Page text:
Please note: You should arrive at the parking place quite early as the parking lots are limited. We arrived there at about 10 a.m. and there were only two parking lots available. So I recommend you to arrive between 8 and 9 a.m., folks.
If you take the train:
First you need to go by train to the town called “Sonthofen”. Check out the map, folks. In Sonthofen, you need to take a bus to Hinterstein via Bad Hindelang.
Hence, you ask me, taking a car is more comfortable. For in rural areas, the public transport in Germany is not as efficient as in metropolitan regions. If taking a rental car is not an option for you and you never traveled by train in Germany, you should read my article about this, folks.
If you need to stay in Hinterstein over night, the most comfortable solution should be to book a room at the hotel “Grüner Hut” (which means “green hat” in German). Check the prices on Tripadvisor* or go to the website of Booking.com* to book a hotel room there, folks. If it’s not the right place for you, you can choose between other hotels in Hinterstein (Tripadvisor* / Booking.com*) or Bad Hindelang (Tripadvisor* / Booking.com*).
The trail to Schrecksee itself
Your hike will begin at the parking lot in Hinterstein but the actual ascent starts about 40 minutes away from the starting point. So first, you’ll head from the parking space along a tarred way which looks a bit like a gravel path, and after that it will turn into a real gravel path.
For a better orientation, take a look from the beginning at the signs with the inscription “Konstanzer Jägerhaus”, which is a traditional inn in the forest.
Alternative way: if you don’t want to walk 40 minutes before the ascent, you could take a bus not far away from the parking lots which would bring you to the point of the ascent. I saw a lot of people doing this. But I preferred to hike from the parking place.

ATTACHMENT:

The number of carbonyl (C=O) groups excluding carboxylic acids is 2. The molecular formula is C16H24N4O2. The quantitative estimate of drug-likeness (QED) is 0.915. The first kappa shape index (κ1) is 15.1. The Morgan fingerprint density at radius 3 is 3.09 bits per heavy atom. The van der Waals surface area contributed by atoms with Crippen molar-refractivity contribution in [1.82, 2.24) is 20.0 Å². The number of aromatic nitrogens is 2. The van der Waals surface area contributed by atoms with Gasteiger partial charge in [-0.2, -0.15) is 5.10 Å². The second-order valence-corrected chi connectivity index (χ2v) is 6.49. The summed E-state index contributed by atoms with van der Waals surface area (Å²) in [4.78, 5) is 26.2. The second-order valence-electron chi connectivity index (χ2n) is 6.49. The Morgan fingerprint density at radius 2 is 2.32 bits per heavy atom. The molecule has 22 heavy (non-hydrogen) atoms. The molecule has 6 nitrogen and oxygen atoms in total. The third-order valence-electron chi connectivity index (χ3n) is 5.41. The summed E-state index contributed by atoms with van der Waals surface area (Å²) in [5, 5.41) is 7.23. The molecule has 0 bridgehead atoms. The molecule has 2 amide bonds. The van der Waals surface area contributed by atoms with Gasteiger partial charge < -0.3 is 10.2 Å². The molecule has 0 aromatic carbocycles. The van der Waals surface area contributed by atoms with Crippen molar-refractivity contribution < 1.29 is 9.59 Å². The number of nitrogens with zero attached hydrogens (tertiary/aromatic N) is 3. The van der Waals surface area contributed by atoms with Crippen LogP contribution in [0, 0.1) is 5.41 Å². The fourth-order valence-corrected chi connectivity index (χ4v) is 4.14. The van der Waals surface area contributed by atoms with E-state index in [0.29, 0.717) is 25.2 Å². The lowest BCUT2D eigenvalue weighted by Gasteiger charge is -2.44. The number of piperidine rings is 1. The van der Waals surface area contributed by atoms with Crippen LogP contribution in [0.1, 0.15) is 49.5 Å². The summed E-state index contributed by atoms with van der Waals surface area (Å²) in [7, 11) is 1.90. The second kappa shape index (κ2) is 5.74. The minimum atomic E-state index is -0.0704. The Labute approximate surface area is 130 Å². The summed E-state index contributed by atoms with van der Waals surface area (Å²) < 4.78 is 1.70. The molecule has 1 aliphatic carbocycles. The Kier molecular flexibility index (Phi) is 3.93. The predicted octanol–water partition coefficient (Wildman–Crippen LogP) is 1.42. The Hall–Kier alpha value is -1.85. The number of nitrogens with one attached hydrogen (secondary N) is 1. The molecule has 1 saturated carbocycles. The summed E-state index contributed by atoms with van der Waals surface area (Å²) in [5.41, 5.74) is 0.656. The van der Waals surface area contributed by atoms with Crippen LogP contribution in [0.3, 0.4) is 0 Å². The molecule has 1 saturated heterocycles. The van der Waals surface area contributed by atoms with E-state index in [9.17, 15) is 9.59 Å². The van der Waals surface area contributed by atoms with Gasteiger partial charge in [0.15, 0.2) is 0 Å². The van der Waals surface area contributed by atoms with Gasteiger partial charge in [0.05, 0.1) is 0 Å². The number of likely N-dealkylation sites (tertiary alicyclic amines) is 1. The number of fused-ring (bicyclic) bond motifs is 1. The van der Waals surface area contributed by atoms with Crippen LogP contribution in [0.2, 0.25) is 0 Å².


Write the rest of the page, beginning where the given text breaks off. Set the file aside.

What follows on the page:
After a while, you will leave the gravel path and follow another tarred way which leads into the forest.
At a certain point (somewhere behind the inn) you will reach the water source “Three norns” where you can drink some water before you go on further.
Then just keep walking until you see a white building which is the water power plant.
Just on the right side of the power plant the actual ascent will begin. For this, go through the “fence door” and follow the sign “Schrecksee”
First, you will hike up through a forest for about 40 minutes. After that you will find yourself in a beautiful valley with a mountain at the end. When you reach the valley, you would have been walked about 40% of the trail.
At the end of the valley, you will hike up the mountain (follow the signs). After 1,5 to 2 hours (depending on your hike pace), you will face the Schrecksee.
As this is a there-and-back-hike, you will walk the same way back. That’s when the hiking sticks would bring the most advantage. If you have enough time, you could have a break at the earlier mentioned inn “Konstanzer Jägerhaus”. But in this case, you need to be back there at about 5 p.m., for this place closes pretty early.